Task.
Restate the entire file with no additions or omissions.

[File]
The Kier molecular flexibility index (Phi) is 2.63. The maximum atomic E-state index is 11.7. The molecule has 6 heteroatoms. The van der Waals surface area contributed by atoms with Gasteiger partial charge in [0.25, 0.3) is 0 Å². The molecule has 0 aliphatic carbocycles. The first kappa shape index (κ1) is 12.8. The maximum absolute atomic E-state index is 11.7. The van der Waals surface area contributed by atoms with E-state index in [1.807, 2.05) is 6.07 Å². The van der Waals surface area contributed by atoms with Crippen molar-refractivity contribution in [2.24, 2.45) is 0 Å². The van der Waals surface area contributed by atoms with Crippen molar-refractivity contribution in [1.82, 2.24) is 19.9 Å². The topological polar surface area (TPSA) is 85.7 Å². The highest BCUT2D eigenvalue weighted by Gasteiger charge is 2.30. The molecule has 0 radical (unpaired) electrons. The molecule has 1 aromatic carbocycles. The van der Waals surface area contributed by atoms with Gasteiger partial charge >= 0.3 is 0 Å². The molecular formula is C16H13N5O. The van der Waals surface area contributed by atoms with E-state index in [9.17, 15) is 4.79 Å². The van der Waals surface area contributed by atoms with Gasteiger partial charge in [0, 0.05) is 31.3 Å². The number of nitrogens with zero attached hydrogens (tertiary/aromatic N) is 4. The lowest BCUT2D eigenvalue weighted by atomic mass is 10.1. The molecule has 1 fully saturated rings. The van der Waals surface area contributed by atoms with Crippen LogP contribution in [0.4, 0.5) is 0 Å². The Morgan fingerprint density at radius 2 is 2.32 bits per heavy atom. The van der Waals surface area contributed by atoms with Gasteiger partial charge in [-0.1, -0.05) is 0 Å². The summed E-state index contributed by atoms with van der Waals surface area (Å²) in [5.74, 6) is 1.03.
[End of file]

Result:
The Kier molecular flexibility index (Phi) is 2.63. The maximum atomic E-state index is 11.7. The molecule has 6 heteroatoms. The van der Waals surface area contributed by atoms with Gasteiger partial charge in [0.25, 0.3) is 0 Å². The molecule has 0 aliphatic carbocycles. The first kappa shape index (κ1) is 12.8. The maximum absolute atomic E-state index is 11.7. The van der Waals surface area contributed by atoms with E-state index in [1.807, 2.05) is 6.07 Å². The van der Waals surface area contributed by atoms with Crippen molar-refractivity contribution in [2.24, 2.45) is 0 Å². The van der Waals surface area contributed by atoms with Crippen molar-refractivity contribution in [1.82, 2.24) is 19.9 Å². The topological polar surface area (TPSA) is 85.7 Å². The highest BCUT2D eigenvalue weighted by Gasteiger charge is 2.30. The molecule has 0 radical (unpaired) electrons. The molecule has 1 aromatic carbocycles. The van der Waals surface area contributed by atoms with Gasteiger partial charge >= 0.3 is 0 Å². The molecular formula is C16H13N5O. The van der Waals surface area contributed by atoms with E-state index in [9.17, 15) is 4.79 Å². The van der Waals surface area contributed by atoms with Gasteiger partial charge in [0, 0.05) is 31.3 Å². The number of nitrogens with zero attached hydrogens (tertiary/aromatic N) is 4. The lowest BCUT2D eigenvalue weighted by atomic mass is 10.1. The molecule has 1 fully saturated rings. The van der Waals surface area contributed by atoms with Crippen LogP contribution in [0.4, 0.5) is 0 Å². The Morgan fingerprint density at radius 2 is 2.32 bits per heavy atom. The van der Waals surface area contributed by atoms with Gasteiger partial charge in [-0.1, -0.05) is 0 Å². The summed E-state index contributed by atoms with van der Waals surface area (Å²) in [5.74, 6) is 1.03.